Brother Orchid

 

Brother Superior: When the heart speaks, Brother Orchid, other hearts must listen.

Brother Orchid (1940)

Interested in seeing a screwball-comedy-film noir gangster-western-religious flick?  I am always on the lookout for oddball films for Advent and they don’t come odder, or more heart warming, than Brother Orchid (1940).  Starring Edward G. Robinson with a fantastic supporting cast including Humphrey Bogart, Ann Southern, Ralph Bellamy and Donald Crisp, it is a trip back to the Golden Age of Hollywood when literate, thoughtful films were considered mass entertainment.  It also is a fine exponent of a facet of the human condition that is not much commented upon today:  the seductive power of good.  A review of the film is below with the usual caveat as to spoilers.

Originally the role of Brother Orchid was to be filled by James Cagney.  Instead, the role went to another actor who achieved stardom from gangster roles:  Edward G. Robinson.  The son of Jewish immigrants from Romania, Robinson was frequently cast as an Italian-American and so it was in this movie.  Little John Sarto is the head of a protection racket.  The film opens with a meeting between him and his chief lieutenants.  His second in command, Jack Buck, portrayed in a surly fashion by Humphrey Bogart, has bumped off a competitor.  Sarto is annoyed, viewing murder as being bad for business.  He resigns, saying that he is going off to Europe in search of “real class”.  All of this is light in tone, indicating the screwball comedy element of this polyglot film.  The exception is Humphrey Bogart, who plays his role straight and menacing.  It is almost as if Bogart was in a separate film.  It is odd, but effective.

Prior to his leaving for Europe he meets with his longtime girl friend Flo Adams, played as delightfully ditzy by Ann Southern who never got as many roles in comedies as her considerable comedic skills warranted:

Flo Addams: Johnny, wait a minute. I want you to carry this with you.

Little Johnny Sarto: What is it?

Flo Addams: It’s a rabbit’s foot. A lucky charm. My uncle wore it for 32 years.

Little Johnny Sarto: A lucky charm, eh? Where’d you get it?

Flo Addams: From my mother. With her own hand she took it off of my uncle after they hung him.

Flo wants to get married and accompany Sarto to Europe.  Sarto begs off the marriage hint and gets her a job as a hatcheck girl while he is in Europe.

Off to Europe he goes for five years and manages to be swindled by every con artist on the continent.  The film shows this as a result of Sarto’s attempt to gain class by buying items:  the largest diamond in the world that turns out to be a doorknob, the swiftest horse in the word that turns out to be a nag, etc.  Frustrated and broke, Sarto returns to the US planning to resume his position at the head of the protection racket.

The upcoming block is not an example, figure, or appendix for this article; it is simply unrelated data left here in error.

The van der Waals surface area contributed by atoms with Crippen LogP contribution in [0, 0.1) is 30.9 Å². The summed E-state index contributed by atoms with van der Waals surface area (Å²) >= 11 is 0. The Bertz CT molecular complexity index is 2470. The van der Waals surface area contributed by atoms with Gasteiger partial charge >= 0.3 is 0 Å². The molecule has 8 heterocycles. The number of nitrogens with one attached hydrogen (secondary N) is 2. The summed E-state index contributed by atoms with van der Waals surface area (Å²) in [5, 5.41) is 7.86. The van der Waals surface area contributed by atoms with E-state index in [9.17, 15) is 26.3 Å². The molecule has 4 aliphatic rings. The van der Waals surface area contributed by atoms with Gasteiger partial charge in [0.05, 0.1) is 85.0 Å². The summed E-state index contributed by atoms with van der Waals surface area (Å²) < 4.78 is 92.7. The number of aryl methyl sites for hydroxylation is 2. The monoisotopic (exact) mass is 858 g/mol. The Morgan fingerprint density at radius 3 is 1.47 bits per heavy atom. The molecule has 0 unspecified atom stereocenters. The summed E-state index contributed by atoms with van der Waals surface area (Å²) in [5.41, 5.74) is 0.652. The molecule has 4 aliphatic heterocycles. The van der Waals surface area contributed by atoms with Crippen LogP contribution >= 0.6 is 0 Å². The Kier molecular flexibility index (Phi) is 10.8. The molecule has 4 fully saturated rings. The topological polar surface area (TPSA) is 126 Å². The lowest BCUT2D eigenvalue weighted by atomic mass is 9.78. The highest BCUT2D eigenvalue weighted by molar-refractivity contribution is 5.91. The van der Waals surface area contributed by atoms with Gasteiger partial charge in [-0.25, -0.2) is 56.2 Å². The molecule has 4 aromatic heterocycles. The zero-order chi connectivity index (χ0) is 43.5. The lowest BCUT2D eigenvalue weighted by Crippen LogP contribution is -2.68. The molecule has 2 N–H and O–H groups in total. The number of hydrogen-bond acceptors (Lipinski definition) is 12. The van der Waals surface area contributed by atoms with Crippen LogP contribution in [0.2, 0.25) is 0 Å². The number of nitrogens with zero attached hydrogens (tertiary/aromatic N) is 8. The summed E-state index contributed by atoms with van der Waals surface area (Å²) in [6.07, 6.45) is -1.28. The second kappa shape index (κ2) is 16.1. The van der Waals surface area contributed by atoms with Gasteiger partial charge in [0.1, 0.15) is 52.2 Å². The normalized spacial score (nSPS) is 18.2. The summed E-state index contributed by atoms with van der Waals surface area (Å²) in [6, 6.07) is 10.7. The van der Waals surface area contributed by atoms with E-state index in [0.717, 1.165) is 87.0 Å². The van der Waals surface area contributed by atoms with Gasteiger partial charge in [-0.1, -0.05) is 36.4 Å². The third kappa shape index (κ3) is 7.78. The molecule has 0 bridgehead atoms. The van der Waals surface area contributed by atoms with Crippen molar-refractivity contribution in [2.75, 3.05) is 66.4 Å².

Times have changed while he was away.  His old gang is now run by Jack Buck who wastes no time in telling Sarto that he is through, and that if Sarto attempts to topple Buck, Buck will take care of him permanently.  His girl is now the owner of the nightclub where Sarto got her a job as a hatcheck girl, thanks to an investment by her platonic cattle baron boyfriend Clarence Fletcher, played by Ralph Bellamy in the oddest bit of casting in his long career.  Sarto reassembles a mob and begins to successfully cut in on his old protection racket.  His downfall comes when his girlfriend Flo attempts to play peacemaker with Buck, leading to the capture of Sarto, and his being shot and left for dead in a marsh.  He manages to reach a monastery where he is nursed back to health.

The monastery is a “Floracian Monastery” and the monks are known as little brothers of the flowers.  They raise flowers and sell them in the city to support their charitable activities.  Richard Connell, who wrote the short story on which the movie was based, based his fictional monks on a Dominican monastery.

When he first awakens Sarto says, “I made it!”, thinking he has died and gone to heaven.  The monk taking care of him, a former prize fighter, disabuses him of that notion.  The reaction of the fictional Sarto was typical of Catholic gangsters of the period.  Bad men as they were, most of them had no doubt of the Truth of what the Church taught, even if they did not live by it.  Sarto quickly realizes that the monastery can offer him a safe haven for the time being and writes to a member of his gang stating that he is safe among the biggest bunch of chumps in the world.  He takes the name of Brother Orchid.

 

 

After he is at the monastery for a while Sarto begins to change his mind about the monks being chumps.  He sees them giving away two dollars to buy shoes for a child, money that was originally going to be used to buy watermelon as a treat for the monks.  He is told that the only true happiness in the world is doing good for others, and he admits that there might be something to this.  Against his will, Sarto begins to change.  All his life he has been searching for something, and he is beginning to realize that, incredibly, he has found it at the monastery.